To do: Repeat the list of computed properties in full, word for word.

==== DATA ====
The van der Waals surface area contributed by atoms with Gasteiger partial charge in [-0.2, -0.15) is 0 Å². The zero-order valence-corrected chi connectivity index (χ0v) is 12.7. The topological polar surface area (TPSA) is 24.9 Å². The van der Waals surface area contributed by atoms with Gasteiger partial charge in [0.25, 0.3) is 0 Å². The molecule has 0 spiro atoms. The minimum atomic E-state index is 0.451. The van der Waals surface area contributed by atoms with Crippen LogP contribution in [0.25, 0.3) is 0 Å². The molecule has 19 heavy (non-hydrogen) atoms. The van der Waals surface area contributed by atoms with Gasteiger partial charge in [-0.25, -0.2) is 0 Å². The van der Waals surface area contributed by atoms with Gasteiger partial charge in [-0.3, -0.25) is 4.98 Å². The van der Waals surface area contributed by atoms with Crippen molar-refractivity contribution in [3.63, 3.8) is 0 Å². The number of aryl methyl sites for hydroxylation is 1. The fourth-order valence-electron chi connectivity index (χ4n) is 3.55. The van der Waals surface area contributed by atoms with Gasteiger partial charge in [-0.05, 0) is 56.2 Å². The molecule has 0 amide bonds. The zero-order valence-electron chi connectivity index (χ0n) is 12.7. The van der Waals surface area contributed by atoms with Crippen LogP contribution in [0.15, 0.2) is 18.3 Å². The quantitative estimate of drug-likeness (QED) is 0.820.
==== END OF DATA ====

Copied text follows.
The van der Waals surface area contributed by atoms with Gasteiger partial charge in [-0.2, -0.15) is 0 Å². The zero-order valence-corrected chi connectivity index (χ0v) is 12.7. The topological polar surface area (TPSA) is 24.9 Å². The van der Waals surface area contributed by atoms with Gasteiger partial charge in [0.25, 0.3) is 0 Å². The molecule has 0 spiro atoms. The minimum atomic E-state index is 0.451. The van der Waals surface area contributed by atoms with Crippen LogP contribution in [0.25, 0.3) is 0 Å². The molecule has 19 heavy (non-hydrogen) atoms. The van der Waals surface area contributed by atoms with Gasteiger partial charge in [-0.25, -0.2) is 0 Å². The van der Waals surface area contributed by atoms with Gasteiger partial charge in [-0.3, -0.25) is 4.98 Å². The van der Waals surface area contributed by atoms with Crippen molar-refractivity contribution in [3.63, 3.8) is 0 Å². The number of aryl methyl sites for hydroxylation is 1. The fourth-order valence-electron chi connectivity index (χ4n) is 3.55. The van der Waals surface area contributed by atoms with Gasteiger partial charge in [-0.05, 0) is 56.2 Å². The molecule has 0 amide bonds. The zero-order valence-electron chi connectivity index (χ0n) is 12.7. The van der Waals surface area contributed by atoms with Crippen LogP contribution in [0.15, 0.2) is 18.3 Å². The quantitative estimate of drug-likeness (QED) is 0.820.